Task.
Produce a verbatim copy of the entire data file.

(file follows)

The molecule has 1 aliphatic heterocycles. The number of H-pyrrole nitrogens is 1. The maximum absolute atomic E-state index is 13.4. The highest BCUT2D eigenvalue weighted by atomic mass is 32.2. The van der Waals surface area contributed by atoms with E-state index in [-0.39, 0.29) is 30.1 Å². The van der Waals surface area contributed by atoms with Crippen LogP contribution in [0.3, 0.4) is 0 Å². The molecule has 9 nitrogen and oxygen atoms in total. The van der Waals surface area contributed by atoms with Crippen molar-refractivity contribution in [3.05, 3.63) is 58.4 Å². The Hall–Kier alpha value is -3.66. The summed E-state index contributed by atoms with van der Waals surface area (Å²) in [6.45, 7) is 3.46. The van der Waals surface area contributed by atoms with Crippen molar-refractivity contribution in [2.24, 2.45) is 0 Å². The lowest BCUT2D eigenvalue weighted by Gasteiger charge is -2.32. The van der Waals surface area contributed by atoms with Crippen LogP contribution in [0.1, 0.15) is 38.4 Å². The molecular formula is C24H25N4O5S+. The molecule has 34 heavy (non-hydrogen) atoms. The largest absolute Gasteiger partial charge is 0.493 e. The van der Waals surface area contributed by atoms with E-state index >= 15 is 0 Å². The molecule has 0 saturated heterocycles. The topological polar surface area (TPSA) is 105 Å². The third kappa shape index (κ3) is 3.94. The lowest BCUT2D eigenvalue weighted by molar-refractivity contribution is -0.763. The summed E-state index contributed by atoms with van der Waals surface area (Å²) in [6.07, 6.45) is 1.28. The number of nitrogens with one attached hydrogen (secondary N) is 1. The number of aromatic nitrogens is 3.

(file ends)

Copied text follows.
The molecule has 1 aliphatic heterocycles. The number of H-pyrrole nitrogens is 1. The maximum absolute atomic E-state index is 13.4. The highest BCUT2D eigenvalue weighted by atomic mass is 32.2. The van der Waals surface area contributed by atoms with E-state index in [-0.39, 0.29) is 30.1 Å². The van der Waals surface area contributed by atoms with Crippen LogP contribution in [0.3, 0.4) is 0 Å². The molecule has 9 nitrogen and oxygen atoms in total. The van der Waals surface area contributed by atoms with Crippen molar-refractivity contribution in [3.05, 3.63) is 58.4 Å². The Hall–Kier alpha value is -3.66. The summed E-state index contributed by atoms with van der Waals surface area (Å²) in [6.45, 7) is 3.46. The van der Waals surface area contributed by atoms with Crippen molar-refractivity contribution in [2.24, 2.45) is 0 Å². The lowest BCUT2D eigenvalue weighted by Gasteiger charge is -2.32. The van der Waals surface area contributed by atoms with Crippen LogP contribution in [0.1, 0.15) is 38.4 Å². The molecular formula is C24H25N4O5S+. The molecule has 34 heavy (non-hydrogen) atoms. The largest absolute Gasteiger partial charge is 0.493 e. The van der Waals surface area contributed by atoms with E-state index >= 15 is 0 Å². The molecule has 0 saturated heterocycles. The topological polar surface area (TPSA) is 105 Å². The third kappa shape index (κ3) is 3.94. The lowest BCUT2D eigenvalue weighted by molar-refractivity contribution is -0.763. The summed E-state index contributed by atoms with van der Waals surface area (Å²) in [6.07, 6.45) is 1.28. The number of nitrogens with one attached hydrogen (secondary N) is 1. The number of aromatic nitrogens is 3.